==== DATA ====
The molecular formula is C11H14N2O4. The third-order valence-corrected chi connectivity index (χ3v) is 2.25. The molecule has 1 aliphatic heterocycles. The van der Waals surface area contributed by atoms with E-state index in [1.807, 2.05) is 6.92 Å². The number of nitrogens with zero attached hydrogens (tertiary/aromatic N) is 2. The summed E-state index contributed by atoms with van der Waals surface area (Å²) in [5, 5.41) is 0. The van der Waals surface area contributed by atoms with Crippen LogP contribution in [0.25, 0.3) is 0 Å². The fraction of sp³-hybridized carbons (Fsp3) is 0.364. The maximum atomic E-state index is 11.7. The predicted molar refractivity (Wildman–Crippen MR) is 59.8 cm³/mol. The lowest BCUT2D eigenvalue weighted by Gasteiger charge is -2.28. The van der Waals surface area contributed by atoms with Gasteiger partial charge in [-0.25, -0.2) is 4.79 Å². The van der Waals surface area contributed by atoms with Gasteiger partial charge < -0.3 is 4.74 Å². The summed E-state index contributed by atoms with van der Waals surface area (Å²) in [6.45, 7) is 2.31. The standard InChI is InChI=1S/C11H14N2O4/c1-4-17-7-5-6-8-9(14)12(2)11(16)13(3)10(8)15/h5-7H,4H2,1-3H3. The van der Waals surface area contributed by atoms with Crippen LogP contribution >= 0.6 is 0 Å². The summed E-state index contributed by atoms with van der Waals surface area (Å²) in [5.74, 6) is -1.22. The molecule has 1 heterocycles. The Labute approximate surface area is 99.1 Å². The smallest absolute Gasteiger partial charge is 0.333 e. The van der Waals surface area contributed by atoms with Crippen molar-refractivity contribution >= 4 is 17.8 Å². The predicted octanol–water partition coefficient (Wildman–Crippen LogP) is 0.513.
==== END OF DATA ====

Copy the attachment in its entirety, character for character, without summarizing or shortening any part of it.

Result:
The molecular formula is C11H14N2O4. The third-order valence-corrected chi connectivity index (χ3v) is 2.25. The molecule has 1 aliphatic heterocycles. The van der Waals surface area contributed by atoms with E-state index in [1.807, 2.05) is 6.92 Å². The number of nitrogens with zero attached hydrogens (tertiary/aromatic N) is 2. The summed E-state index contributed by atoms with van der Waals surface area (Å²) in [5, 5.41) is 0. The van der Waals surface area contributed by atoms with Crippen LogP contribution in [0.25, 0.3) is 0 Å². The fraction of sp³-hybridized carbons (Fsp3) is 0.364. The maximum atomic E-state index is 11.7. The predicted molar refractivity (Wildman–Crippen MR) is 59.8 cm³/mol. The lowest BCUT2D eigenvalue weighted by Gasteiger charge is -2.28. The van der Waals surface area contributed by atoms with Gasteiger partial charge in [-0.25, -0.2) is 4.79 Å². The van der Waals surface area contributed by atoms with Gasteiger partial charge < -0.3 is 4.74 Å². The summed E-state index contributed by atoms with van der Waals surface area (Å²) in [6.45, 7) is 2.31. The standard InChI is InChI=1S/C11H14N2O4/c1-4-17-7-5-6-8-9(14)12(2)11(16)13(3)10(8)15/h5-7H,4H2,1-3H3. The van der Waals surface area contributed by atoms with Crippen LogP contribution >= 0.6 is 0 Å². The summed E-state index contributed by atoms with van der Waals surface area (Å²) in [5.74, 6) is -1.22. The molecule has 1 heterocycles. The Labute approximate surface area is 99.1 Å². The smallest absolute Gasteiger partial charge is 0.333 e. The van der Waals surface area contributed by atoms with Crippen molar-refractivity contribution >= 4 is 17.8 Å². The predicted octanol–water partition coefficient (Wildman–Crippen LogP) is 0.513.